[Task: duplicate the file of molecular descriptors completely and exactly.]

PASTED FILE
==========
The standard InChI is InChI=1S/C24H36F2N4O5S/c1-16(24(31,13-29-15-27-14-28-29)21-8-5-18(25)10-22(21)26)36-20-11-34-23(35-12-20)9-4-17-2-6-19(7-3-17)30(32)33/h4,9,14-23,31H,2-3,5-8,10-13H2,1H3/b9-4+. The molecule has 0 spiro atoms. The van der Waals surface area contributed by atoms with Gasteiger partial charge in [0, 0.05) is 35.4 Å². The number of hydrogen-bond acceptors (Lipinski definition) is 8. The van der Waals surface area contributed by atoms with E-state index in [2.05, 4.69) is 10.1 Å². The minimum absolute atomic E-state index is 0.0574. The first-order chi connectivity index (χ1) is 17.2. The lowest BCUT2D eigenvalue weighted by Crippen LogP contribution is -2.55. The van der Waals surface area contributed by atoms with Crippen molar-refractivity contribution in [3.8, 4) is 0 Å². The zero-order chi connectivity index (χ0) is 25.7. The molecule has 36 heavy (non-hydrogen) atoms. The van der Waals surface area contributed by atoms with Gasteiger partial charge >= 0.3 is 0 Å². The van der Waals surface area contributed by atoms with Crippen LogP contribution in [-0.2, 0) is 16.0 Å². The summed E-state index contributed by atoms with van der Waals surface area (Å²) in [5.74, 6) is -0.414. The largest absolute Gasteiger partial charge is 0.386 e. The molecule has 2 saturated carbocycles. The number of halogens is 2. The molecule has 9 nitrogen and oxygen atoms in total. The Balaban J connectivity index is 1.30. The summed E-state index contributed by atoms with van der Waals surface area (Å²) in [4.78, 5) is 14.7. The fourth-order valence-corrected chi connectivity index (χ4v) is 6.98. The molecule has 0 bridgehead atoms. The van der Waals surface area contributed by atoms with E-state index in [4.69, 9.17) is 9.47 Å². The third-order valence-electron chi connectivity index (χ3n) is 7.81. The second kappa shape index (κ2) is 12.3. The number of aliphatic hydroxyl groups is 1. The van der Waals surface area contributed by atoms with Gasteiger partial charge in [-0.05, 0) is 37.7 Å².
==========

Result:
The standard InChI is InChI=1S/C24H36F2N4O5S/c1-16(24(31,13-29-15-27-14-28-29)21-8-5-18(25)10-22(21)26)36-20-11-34-23(35-12-20)9-4-17-2-6-19(7-3-17)30(32)33/h4,9,14-23,31H,2-3,5-8,10-13H2,1H3/b9-4+. The molecule has 0 spiro atoms. The van der Waals surface area contributed by atoms with Gasteiger partial charge in [0, 0.05) is 35.4 Å². The number of hydrogen-bond acceptors (Lipinski definition) is 8. The van der Waals surface area contributed by atoms with E-state index in [2.05, 4.69) is 10.1 Å². The minimum absolute atomic E-state index is 0.0574. The first-order chi connectivity index (χ1) is 17.2. The lowest BCUT2D eigenvalue weighted by Crippen LogP contribution is -2.55. The van der Waals surface area contributed by atoms with Crippen molar-refractivity contribution in [3.8, 4) is 0 Å². The zero-order chi connectivity index (χ0) is 25.7. The molecule has 36 heavy (non-hydrogen) atoms. The van der Waals surface area contributed by atoms with Gasteiger partial charge >= 0.3 is 0 Å². The van der Waals surface area contributed by atoms with Crippen LogP contribution in [-0.2, 0) is 16.0 Å². The summed E-state index contributed by atoms with van der Waals surface area (Å²) in [5.74, 6) is -0.414. The largest absolute Gasteiger partial charge is 0.386 e. The molecule has 2 saturated carbocycles. The number of halogens is 2. The molecule has 9 nitrogen and oxygen atoms in total. The Balaban J connectivity index is 1.30. The summed E-state index contributed by atoms with van der Waals surface area (Å²) in [4.78, 5) is 14.7. The fourth-order valence-corrected chi connectivity index (χ4v) is 6.98. The molecule has 0 bridgehead atoms. The van der Waals surface area contributed by atoms with E-state index in [4.69, 9.17) is 9.47 Å². The third-order valence-electron chi connectivity index (χ3n) is 7.81. The second kappa shape index (κ2) is 12.3. The number of aliphatic hydroxyl groups is 1. The van der Waals surface area contributed by atoms with Gasteiger partial charge in [-0.05, 0) is 37.7 Å².